26 May 2007
Last week, fellow columnist, Rupert Read argued that we desperately need 'real leaders' for the crisis of our time, namely diminishing oil supplies and escalating climate change.
But what about ordinary people – isn't there a difference that we can make? In fact, are we not the only ones who can make the real difference - more than the politicians!
Of course, it would be helpful, reassuring and very practical to have strong concerned leaders 'showing the way' as we make the momentous shift to a low carbon lifestyle.
Instead our leaders are in disarray, refusing to unite for the national good they waste time on political point scoring. In this vacuum of 'leadership', it's the people who have to take real initiative.
Two casualties from this week's news … Energy Performance Certificates (EPC's) for house buyers have been delayed and diluted because of lack of cross party support. Come on politicians … yet another vital tool for energy efficiency delayed in our so 20th century political process.
Carbon emissions are still rising, yet the Government's new planning system announced in this week's White Paper will make it easier for many catastropic climate schemes – more runways at Heathrow and Stansted, more roads, incinerators and the like.
We may feel we need a Churchill who will guide us through this period of transition, but climate change needs urgent action now! Even if a suitable leader were to appear in a decade or two that will be too late!
We have already lost over three decades during which our leaders have failed to understand the severity of the environmental crisis and act accordingly - instead leading us by the nose to the precipice of climate chaos.
Einstein was right when he said "You can't solve a problem with the same mind set that created it". Business as usual economics and vested interests make it impossible to tackle climate change.
It looks increasingly as if, centralised power revolving around an individual leader is the politics of the 20th century. Devolved power with spokespeople representing local concerns and needs - that is local democracy – should be the politics of the 21st century. This process has started already in Scotland and Wales.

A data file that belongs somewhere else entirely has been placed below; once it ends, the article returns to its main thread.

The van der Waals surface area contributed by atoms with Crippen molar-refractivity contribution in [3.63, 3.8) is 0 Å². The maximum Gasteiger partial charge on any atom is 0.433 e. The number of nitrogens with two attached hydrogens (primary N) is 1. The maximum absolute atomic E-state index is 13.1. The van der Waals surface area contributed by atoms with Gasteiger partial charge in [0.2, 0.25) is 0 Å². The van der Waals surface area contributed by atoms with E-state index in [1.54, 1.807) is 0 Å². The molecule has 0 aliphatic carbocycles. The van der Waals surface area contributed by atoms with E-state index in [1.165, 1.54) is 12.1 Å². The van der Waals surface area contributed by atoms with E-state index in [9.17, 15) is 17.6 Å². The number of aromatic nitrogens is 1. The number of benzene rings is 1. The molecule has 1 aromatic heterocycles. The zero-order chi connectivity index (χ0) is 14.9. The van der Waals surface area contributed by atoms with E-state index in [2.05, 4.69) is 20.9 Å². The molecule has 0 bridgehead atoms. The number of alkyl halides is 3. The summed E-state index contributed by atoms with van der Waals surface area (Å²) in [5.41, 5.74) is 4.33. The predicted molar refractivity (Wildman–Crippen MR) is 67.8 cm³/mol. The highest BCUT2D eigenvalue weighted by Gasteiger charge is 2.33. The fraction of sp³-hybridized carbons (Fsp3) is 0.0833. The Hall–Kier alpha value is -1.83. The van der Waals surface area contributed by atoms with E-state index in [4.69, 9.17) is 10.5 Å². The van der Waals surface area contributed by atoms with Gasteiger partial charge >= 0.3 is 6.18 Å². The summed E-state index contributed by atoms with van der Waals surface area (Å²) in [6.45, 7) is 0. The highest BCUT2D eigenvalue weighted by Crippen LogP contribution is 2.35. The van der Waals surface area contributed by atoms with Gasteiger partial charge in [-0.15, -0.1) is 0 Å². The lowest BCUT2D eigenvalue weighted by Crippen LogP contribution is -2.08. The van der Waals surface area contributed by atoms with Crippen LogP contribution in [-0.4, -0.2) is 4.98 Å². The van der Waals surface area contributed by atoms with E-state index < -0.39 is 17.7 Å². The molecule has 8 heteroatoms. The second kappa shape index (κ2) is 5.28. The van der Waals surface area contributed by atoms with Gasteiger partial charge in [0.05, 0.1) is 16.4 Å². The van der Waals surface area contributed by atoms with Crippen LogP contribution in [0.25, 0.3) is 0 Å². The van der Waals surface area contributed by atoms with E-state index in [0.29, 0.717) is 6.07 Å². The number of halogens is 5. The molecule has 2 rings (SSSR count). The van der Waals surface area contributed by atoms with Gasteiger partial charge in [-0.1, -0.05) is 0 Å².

Despite the trends for centralised government and planning power, we should encourage localisation wherever possible to deal with the realities of climate change. Why wait? We all know that if you want something done you had better do it yourself.
The Transition Town movement is encouraging just such local responses to peak oil and climate change by focussing communities on an orderly descent to a low carbon lifestyle. As diminishing oil supplies push up transport costs, long term food security is threatened. The people of Bristol, Totnes and Ashburton are just a few of the communities that have decided to take matters into their own hands by recently declaring themselves Transition Towns.
Recently, four hundred turned up to an 'unleashing' of the Town Hall in Lewes where they too became a Transition Town. This is a radical and popular expression of communities bypassing central government and acting now to protect local people and at the same time reduce their own carbon footprint.
Our infrastructure, transportation system, food supply, businesses, agriculture are heavily dependent on fossil fuels. Changing this dependence can not happen quickly enough and these towns are refusing to stand by as the politicians dither. Just as in the war residents are growing their own food and learning the skills now to secure a local food supply, making sure that local businesses and transport are supported so that resources are poured back into the community. And, ultimately these communities aim to become self sufficient in energy with secure cheap, safe, renewable supplies from local sources.
Norwich's green credentials make it a promising place for such a transition project. Already some of our residents are demanding more locally grown food – perhaps we can develop community sustainable energy projects next?
Another example - Modbury in Devon went plastic bag free and has had hundreds of requests from other towns asking for advice on how to do this. Relatively small steps ... but once communities learn how to work together and align their concerns for the environment with their lifestyle, the more irrelevant central Government becomes.
The optimism of 1997 election that secured Tony Blair a huge majority was not just about us all wanting to get richer - it was about wanting a more equal, just, fair society. Now that has to be a low carbon, equal and fair society. Blair has delivered the opposite.